Before testing begins, check the Telebinocular to make sure it is in proper working order. The unit should be connected to a standard 110-120 volt a.c. outlet and the lamp should light when the switch is turned on. (If necessary, the instrument should be dusted and the lenses cleaned with a soft lens tissue.) Check the test targets in the cardholder, too: The targets should be in proper sequence and the back plate of the holder moved far enough forward to keep the targets upright but not too tight to prevent easy change.

General test conditions Whenever possible, Keystone vision-screening test should be given in a quiet room with the lighting subdued and brilliant sunlight excluded. Testing can be performed in any area where traffic, noise, glare, or interruptions do not disconcert the tester or the examiner…and do not interfere with the accuracy or speed of the tests.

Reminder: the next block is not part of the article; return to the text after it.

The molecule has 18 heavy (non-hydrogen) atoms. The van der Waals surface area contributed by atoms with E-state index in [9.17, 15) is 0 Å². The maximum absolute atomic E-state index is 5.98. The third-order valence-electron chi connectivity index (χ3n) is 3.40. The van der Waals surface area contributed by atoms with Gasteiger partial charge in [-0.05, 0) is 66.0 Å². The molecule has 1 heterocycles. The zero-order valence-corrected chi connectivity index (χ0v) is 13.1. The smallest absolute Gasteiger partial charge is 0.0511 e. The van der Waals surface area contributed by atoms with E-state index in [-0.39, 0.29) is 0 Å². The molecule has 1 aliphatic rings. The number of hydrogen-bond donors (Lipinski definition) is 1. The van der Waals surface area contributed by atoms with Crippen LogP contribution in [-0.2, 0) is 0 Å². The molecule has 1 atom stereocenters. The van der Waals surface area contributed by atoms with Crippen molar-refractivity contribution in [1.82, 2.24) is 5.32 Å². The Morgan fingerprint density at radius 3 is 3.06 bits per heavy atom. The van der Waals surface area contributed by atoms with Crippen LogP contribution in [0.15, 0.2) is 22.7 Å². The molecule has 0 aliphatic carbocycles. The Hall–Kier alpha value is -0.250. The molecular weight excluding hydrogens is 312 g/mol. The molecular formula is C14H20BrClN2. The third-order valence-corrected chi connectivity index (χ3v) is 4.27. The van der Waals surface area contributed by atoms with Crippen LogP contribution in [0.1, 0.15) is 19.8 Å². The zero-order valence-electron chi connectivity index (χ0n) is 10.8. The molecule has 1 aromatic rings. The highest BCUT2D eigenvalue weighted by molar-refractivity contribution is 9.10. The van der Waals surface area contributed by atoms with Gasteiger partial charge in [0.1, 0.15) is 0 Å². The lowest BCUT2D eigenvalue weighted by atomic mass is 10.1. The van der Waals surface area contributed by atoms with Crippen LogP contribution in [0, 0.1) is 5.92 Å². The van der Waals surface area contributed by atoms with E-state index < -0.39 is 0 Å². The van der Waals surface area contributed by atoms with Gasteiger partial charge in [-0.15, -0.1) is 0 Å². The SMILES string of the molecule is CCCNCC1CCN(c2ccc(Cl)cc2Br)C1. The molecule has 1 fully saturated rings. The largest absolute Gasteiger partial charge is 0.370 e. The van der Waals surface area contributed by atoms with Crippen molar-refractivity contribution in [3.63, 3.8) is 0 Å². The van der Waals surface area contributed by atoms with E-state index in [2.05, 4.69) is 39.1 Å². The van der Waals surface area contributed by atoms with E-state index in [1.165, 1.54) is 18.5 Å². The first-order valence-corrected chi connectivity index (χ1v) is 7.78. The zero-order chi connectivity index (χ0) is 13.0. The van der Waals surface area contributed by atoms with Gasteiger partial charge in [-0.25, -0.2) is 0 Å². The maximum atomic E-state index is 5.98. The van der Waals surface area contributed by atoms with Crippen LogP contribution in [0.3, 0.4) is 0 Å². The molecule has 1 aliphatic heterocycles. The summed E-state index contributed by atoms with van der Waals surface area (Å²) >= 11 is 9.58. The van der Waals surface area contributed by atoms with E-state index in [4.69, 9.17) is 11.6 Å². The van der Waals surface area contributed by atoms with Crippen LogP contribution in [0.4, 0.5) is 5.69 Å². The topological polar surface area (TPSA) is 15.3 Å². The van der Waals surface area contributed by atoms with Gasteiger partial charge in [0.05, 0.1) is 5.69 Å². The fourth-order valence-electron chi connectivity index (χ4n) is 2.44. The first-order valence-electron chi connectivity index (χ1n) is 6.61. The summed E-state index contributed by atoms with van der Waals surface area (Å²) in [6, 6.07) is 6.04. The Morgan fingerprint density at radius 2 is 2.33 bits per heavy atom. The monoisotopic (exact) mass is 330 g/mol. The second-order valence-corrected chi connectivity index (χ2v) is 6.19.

The examiner should be seated along the side of the table to the right of the test subject. It is important that he/she be able to face the subject, yet see and manipulate the targets in the cardholder.

Remember, too, to provide sufficient table space in front of the examiner for the record form.

Posture of the test subject Good body postured is important to good vision. So it is vital that proper posture be maintained during testing. An uncomfortable position will cause strain and distract the tester.

Seat the test subject in front of the Telebinocular and close enough to it so that his/her back and head are erect and his/her shoulder level, but relaxed. His/her feet should either be flat on the floor or comfortably placed on a rung of his/her chair or stool.